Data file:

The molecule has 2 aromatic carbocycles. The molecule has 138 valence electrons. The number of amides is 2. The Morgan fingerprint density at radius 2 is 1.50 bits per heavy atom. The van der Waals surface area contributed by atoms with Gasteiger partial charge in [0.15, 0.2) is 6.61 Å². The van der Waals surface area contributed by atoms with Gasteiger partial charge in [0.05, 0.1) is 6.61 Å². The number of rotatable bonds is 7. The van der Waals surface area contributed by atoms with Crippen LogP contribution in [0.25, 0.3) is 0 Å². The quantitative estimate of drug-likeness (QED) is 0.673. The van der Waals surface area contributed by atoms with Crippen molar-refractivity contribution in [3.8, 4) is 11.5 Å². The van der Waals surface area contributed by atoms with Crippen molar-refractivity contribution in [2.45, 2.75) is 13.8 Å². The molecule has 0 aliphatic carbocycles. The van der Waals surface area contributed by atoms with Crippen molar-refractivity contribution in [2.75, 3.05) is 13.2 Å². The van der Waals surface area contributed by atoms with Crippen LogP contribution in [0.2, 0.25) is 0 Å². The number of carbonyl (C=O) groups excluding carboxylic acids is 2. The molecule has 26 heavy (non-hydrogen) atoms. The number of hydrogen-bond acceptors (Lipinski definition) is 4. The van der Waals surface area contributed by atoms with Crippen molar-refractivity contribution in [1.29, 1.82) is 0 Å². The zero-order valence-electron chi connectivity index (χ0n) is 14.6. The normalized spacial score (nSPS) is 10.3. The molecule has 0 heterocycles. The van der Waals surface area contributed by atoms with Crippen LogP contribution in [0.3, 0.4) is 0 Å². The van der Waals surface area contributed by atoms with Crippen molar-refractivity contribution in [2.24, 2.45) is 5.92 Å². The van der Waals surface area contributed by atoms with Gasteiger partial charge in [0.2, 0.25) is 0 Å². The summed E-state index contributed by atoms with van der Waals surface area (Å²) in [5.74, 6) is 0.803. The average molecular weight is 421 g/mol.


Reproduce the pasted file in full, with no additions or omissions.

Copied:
The molecule has 2 aromatic carbocycles. The molecule has 138 valence electrons. The number of amides is 2. The Morgan fingerprint density at radius 2 is 1.50 bits per heavy atom. The van der Waals surface area contributed by atoms with Gasteiger partial charge in [0.15, 0.2) is 6.61 Å². The van der Waals surface area contributed by atoms with Gasteiger partial charge in [0.05, 0.1) is 6.61 Å². The number of rotatable bonds is 7. The van der Waals surface area contributed by atoms with Crippen LogP contribution in [0.25, 0.3) is 0 Å². The quantitative estimate of drug-likeness (QED) is 0.673. The van der Waals surface area contributed by atoms with Crippen molar-refractivity contribution in [3.8, 4) is 11.5 Å². The van der Waals surface area contributed by atoms with Crippen molar-refractivity contribution in [2.45, 2.75) is 13.8 Å². The molecule has 0 aliphatic carbocycles. The van der Waals surface area contributed by atoms with Crippen molar-refractivity contribution in [2.75, 3.05) is 13.2 Å². The van der Waals surface area contributed by atoms with Crippen LogP contribution in [0.2, 0.25) is 0 Å². The number of carbonyl (C=O) groups excluding carboxylic acids is 2. The molecule has 26 heavy (non-hydrogen) atoms. The number of hydrogen-bond acceptors (Lipinski definition) is 4. The van der Waals surface area contributed by atoms with Crippen molar-refractivity contribution in [1.29, 1.82) is 0 Å². The zero-order valence-electron chi connectivity index (χ0n) is 14.6. The normalized spacial score (nSPS) is 10.3. The molecule has 0 heterocycles. The van der Waals surface area contributed by atoms with Crippen LogP contribution in [0.3, 0.4) is 0 Å². The van der Waals surface area contributed by atoms with Crippen molar-refractivity contribution in [2.24, 2.45) is 5.92 Å². The van der Waals surface area contributed by atoms with Gasteiger partial charge in [0.2, 0.25) is 0 Å². The summed E-state index contributed by atoms with van der Waals surface area (Å²) in [5.74, 6) is 0.803. The average molecular weight is 421 g/mol.